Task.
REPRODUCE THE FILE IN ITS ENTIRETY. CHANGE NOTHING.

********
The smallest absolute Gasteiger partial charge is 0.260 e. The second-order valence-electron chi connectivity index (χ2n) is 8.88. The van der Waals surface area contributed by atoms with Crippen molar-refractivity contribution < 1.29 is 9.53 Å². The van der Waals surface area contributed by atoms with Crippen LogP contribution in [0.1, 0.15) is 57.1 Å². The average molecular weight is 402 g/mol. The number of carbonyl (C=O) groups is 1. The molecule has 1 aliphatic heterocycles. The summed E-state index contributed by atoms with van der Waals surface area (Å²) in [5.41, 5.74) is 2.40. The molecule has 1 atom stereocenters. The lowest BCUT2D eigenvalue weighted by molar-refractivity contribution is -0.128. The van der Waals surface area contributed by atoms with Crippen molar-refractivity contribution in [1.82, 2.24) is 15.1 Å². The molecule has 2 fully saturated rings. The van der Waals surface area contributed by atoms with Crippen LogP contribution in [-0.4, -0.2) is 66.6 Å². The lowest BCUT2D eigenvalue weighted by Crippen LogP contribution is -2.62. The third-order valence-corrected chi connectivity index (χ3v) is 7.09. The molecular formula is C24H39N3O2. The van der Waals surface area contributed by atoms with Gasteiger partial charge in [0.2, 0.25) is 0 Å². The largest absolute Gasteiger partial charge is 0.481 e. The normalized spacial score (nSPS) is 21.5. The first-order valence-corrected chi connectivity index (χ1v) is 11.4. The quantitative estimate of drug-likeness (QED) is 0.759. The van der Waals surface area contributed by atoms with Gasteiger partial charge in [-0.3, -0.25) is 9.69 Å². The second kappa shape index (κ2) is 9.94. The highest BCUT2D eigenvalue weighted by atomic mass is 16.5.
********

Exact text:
The smallest absolute Gasteiger partial charge is 0.260 e. The second-order valence-electron chi connectivity index (χ2n) is 8.88. The van der Waals surface area contributed by atoms with Crippen molar-refractivity contribution < 1.29 is 9.53 Å². The van der Waals surface area contributed by atoms with Crippen LogP contribution in [0.1, 0.15) is 57.1 Å². The average molecular weight is 402 g/mol. The number of carbonyl (C=O) groups is 1. The molecule has 1 aliphatic heterocycles. The summed E-state index contributed by atoms with van der Waals surface area (Å²) in [5.41, 5.74) is 2.40. The molecule has 1 atom stereocenters. The lowest BCUT2D eigenvalue weighted by molar-refractivity contribution is -0.128. The van der Waals surface area contributed by atoms with Crippen molar-refractivity contribution in [1.82, 2.24) is 15.1 Å². The molecule has 2 fully saturated rings. The van der Waals surface area contributed by atoms with Crippen LogP contribution in [-0.4, -0.2) is 66.6 Å². The lowest BCUT2D eigenvalue weighted by Crippen LogP contribution is -2.62. The third-order valence-corrected chi connectivity index (χ3v) is 7.09. The molecular formula is C24H39N3O2. The van der Waals surface area contributed by atoms with Gasteiger partial charge in [0.2, 0.25) is 0 Å². The largest absolute Gasteiger partial charge is 0.481 e. The normalized spacial score (nSPS) is 21.5. The first-order valence-corrected chi connectivity index (χ1v) is 11.4. The quantitative estimate of drug-likeness (QED) is 0.759. The van der Waals surface area contributed by atoms with Gasteiger partial charge in [-0.3, -0.25) is 9.69 Å². The second kappa shape index (κ2) is 9.94. The highest BCUT2D eigenvalue weighted by atomic mass is 16.5.